Journal of Real Estate Finance and Economics, 24:3, 207±237, 2002
# 2002 Kluwer Academic Publishers. Manufactured in The Netherlands.
Anatomy of a Fair Lending Exam: The Uses and
Limitations of Statistics*
PAUL S. CALEM
Board of Governors of the Federal Reserve System, Division of Research and Statistics, 20th and C Streets,
Washington, D.C. 20551
STANLEY D. LONGHOFER
Wichita State University, Barton School of Business, 1845 N. Fairmount, Wichita, KS 67260-0077
In this paper, we examine how statistical analysis is used to help conduct fair lending compliance examinations.
We present a case study of an actual fair lending examination of a large mortgage lender, illustrating how
statistical techniques are used to focus examiner efforts. Our case also highlights the limitations inherent in
statistical analysis of discrimination. The study suggests that statistical analysis and the more-traditional
comparative ®le reviews complement one another in the overall examination process, offsetting some of the
limitations inherent in each.
Key Words: mortgage discrimination, bank examinations, fair lending, logistic regression
In recent years, statistical analysis has played an increasingly important role in the
enforcement of the nation's fair lending laws. Both the Federal Reserve and the Of®ce of
the Comptroller of the Currency (OCC) have incorporated statistical techniques into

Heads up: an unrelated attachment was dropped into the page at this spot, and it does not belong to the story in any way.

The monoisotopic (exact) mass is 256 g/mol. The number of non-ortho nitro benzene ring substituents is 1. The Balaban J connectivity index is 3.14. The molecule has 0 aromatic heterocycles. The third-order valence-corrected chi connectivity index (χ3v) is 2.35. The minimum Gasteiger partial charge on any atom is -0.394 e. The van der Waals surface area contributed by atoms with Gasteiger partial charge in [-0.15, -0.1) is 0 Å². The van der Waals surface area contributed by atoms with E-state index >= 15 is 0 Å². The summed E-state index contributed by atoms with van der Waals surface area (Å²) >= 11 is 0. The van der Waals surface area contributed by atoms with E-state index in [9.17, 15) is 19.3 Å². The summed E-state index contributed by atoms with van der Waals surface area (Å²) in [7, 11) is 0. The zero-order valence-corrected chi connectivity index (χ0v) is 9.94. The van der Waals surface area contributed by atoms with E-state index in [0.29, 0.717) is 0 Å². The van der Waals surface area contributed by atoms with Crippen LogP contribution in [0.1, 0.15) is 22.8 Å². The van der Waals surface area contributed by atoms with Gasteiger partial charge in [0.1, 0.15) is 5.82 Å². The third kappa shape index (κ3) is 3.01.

regularly scheduled compliance examinations of the depository institutions they supervise
to help identify possible discriminatory patterns in decisions to grant credit and in the
pricing of credit. In addition, statistical analysis has ®gured prominently in recent fair
lending cases pursued by the Justice Department.
Whereas the traditional judgmental examination process tends to focus attention on
individual instances in which minority applicants appear to have been treated differently
than comparable white applicants (which may re¯ect purely random outcomes), statistical
testing in principle can provide evidence of a pattern of discriminatory treatment. Despite
this straightforward rationale, the practice of applying statistical techniques to test for
lending discrimination has been somewhat controversial.
Most pointedly, logistic regression models suchas those used by compliance examiners
have been criticized as being inadequate to represent the complex array of factors
underlying lenders' decisions to accept or reject mortgage loan applications. Indeed, these